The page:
On Sunday we visited the Uprising Museum located a 5 minute walk from our hotel. The museum tells the history of the events preceding, during and after the uprising in Warsaw with hundreds of photographs, film footage from eye witnesses and a 3D audiovisual recreation of the destruction of Warsaw during WWII. 


As soon as you enter the museum the sights & sounds transport you back to 1944 Poland. They’ve an impressive amount of artifacts and a replica B-24 Liberator. With men & women recounting their own tales of rebel fighting and their entire city rising up, if you want to learn about the determination of the Polish people this should be on your list of places to visit. Normal admission is priced at 20zł/€4.66pp, entry is free on Sundays.

Where to eat and drink in Warsaw:

During our tour Martyna told us all about milk bars that you’ll still find dotted around the capital, they are small, inexpensive restaurants serving traditional Polish home cooked meals costing about €3 for a 3 course meal. Pop into any bakery for Polish cakes and coffee costing less than €4 each.




We stumbled upon a Bobby Burger joint and decided it looked good for lunch, it was delicious. We had burgers, fries & beers that cost us just €15 in total! 




We were lucky with the location of our hotel as Tapas Gastrobar was right next door; it was so nice we ended up dining there twice with our bill never topping €20 for oodles of Tapas & wine. 




The Pierogi (dumplings, a popular Polish dish) are superb in Karmnik a trendy bar/restaurant in the Old Town. It’s a bit more expensive because of its location but still reasonably priced at €16 for two servings of Pierogi and two drinks.




Well that was our wonderful weekend in Warsaw, have you been? Did we miss anything?

One thing is for sure though; Warsaw was the first of many visits to Poland for this Travel Writer!




Tuesday, 7 March 2017

Spike Island - 1300 Years of History on “Ireland’s Alcatraz”



The first thing that comes to mind when I think of Spike Island is prison, as it is said to be “Ireland’s Alcatraz” but peel back the layers of history and you’ll be surprised lies beneath. We’ve been to Cobh many times as Cork is one of our favourite counties to visit in Ireland. Every time we go though I am drawn in by the Titanic Museum or the Titanic Bar & Grill or some of the other superb things to see & do in Cobh. This time however we left Kildare in Mammy Van with our sights firmly set on the mysterious Spike Island.

We’ve a grá for Irish History, Irish military history in particular & it’s rubbed off on our children so they were really excited to be finally getting to go out to the Island. My husband Colin writes articles for Military magazines all over Europe so I was thrilled when he told me we’d been invited to Spike so he could photograph the military base.



We arrived just in time for the 2pm sailing and were warmly greeted by Tom O’Neill & John Crotty who gave us a brief overview of the intriguing island. The view of Cobh from the harbour is beautiful, rows & rows of brightly painted houses & shops with the cathedral dominating the skyline. As soon as we got ashore on Spike we were warmly greeted by John Flynn, boy does he know his history. I was thrilled to discover we would be brought on a private tour of the island. John can tailor the tour to your tastes so if there’s a particular part of Cobh’s history you’d like to learn more about just ask he is a mine of information and historical facts. He’s so enthusiastic and passionate about the island it immediately sparked an interest in our children. They hung on every word, he was fantastic at throwing in a nugget of historical information that he knew the children would be interested in.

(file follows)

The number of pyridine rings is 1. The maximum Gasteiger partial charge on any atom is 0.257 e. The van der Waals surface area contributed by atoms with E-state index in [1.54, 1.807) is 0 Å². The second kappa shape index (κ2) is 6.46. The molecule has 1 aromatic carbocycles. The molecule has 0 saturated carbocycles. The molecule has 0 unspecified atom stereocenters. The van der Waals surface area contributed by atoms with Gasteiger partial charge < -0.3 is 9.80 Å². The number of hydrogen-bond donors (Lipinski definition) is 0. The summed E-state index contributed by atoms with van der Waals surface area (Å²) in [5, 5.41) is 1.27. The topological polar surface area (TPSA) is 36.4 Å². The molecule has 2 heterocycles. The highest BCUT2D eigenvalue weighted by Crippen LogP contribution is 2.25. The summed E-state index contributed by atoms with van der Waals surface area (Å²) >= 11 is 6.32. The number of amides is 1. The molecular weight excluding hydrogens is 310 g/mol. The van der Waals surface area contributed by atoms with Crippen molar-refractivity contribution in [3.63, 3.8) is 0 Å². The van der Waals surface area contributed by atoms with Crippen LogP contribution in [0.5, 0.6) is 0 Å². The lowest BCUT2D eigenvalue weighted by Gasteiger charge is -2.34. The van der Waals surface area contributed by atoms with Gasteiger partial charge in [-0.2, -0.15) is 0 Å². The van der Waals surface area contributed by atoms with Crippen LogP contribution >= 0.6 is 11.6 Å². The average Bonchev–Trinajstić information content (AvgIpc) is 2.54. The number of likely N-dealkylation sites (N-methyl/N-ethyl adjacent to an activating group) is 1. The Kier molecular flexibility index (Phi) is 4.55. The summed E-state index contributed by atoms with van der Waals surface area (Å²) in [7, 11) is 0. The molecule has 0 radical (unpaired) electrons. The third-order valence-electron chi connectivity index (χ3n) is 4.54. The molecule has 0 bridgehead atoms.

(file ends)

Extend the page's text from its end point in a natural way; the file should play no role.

John took us through 1300 years of history on the island, from a monastic settlement in the 6th century through a defence installation on to a prison and now a heritage site and tourist attraction. We got to explore the abandoned village and learned about Little Nellie. We visited the 1980’s cells complete with an exhibition on the 1985 riot. My husband loved visiting the newly opened gun park as it is chock full of artillery pieces including a military vehicle on display. We stopped for tea and fresh cream cakes in the cafe on the island before John brought us to see one of the two 6 inch coastal defence guns that are still in situ.



I stayed up on the ramparts to enjoy the amazing views out over Cork harbour where Titanic was anchored back in 1912 while Colin took the children down to the gun gallery to explore. Lastly we visited the Governor’s office to learn all about how the British got to retain the use of Spike Island along with two treaty ports during the 1922 negotiations. On foot of another treaty the British vacated the Island on 12 July 1938, on that day the Union Jack was lowered after 150 years flying on Spike to be replaced with the Irish Tricolour.



As we were getting ready to leave they were setting up for the after dark tours so John brought us in to have a quick look at the set up, I’d like to think I’d be brave enough to do one of these tours as they look and sound brilliant especially as they are currently working on extending the tour down to the previously sealed dungeons! 





We had a fantastic tour of the 103 acre island, my only issue is that we didn’t have enough time to explore more and hear more of John’s fascinating stories for those reasons we’ll be making yet another trip to Cork this summer.

Tickets cost €18 for adults, €10 for children and a family ticket for 2 adults & 2 children is €45. They advise booking online in advance to get the best prices and to guarantee your place during summer months. For further information visit their website. http://www.spikeislandcork.ie/

*** Disclaimer: As advised above we received complimentary tickets to Spike Island. As usual all thoughts are my own, I was not asked to write this review. As ever neither free services nor payment would ever sway my opinion. ***

Thursday, 2 March 2017

Things That Rustle My Jimmies ~ 02/03/17


It's Thursday, Thank Christ it's Thursday ~ here lie the top five jimmie rustlers of this week - that's not to say there haven't been MORE ~ these are just the top (bottom) five: 

1. Passing the same walkers twice on every single lap of the park


2. People waiting on the Luas that stand IN the doorway stopping everyone from getting off!


3. 'Well *I* think Bloggers should...'


4. When it's Work ID photo day & it's CLEARLY not Davis Factor behind the camera...


5. When the glorious stretch turns into THE APOCALYPSE 10 minutes before you clock off...


Tell me, can you relate? What's been rustling your jimmies this week?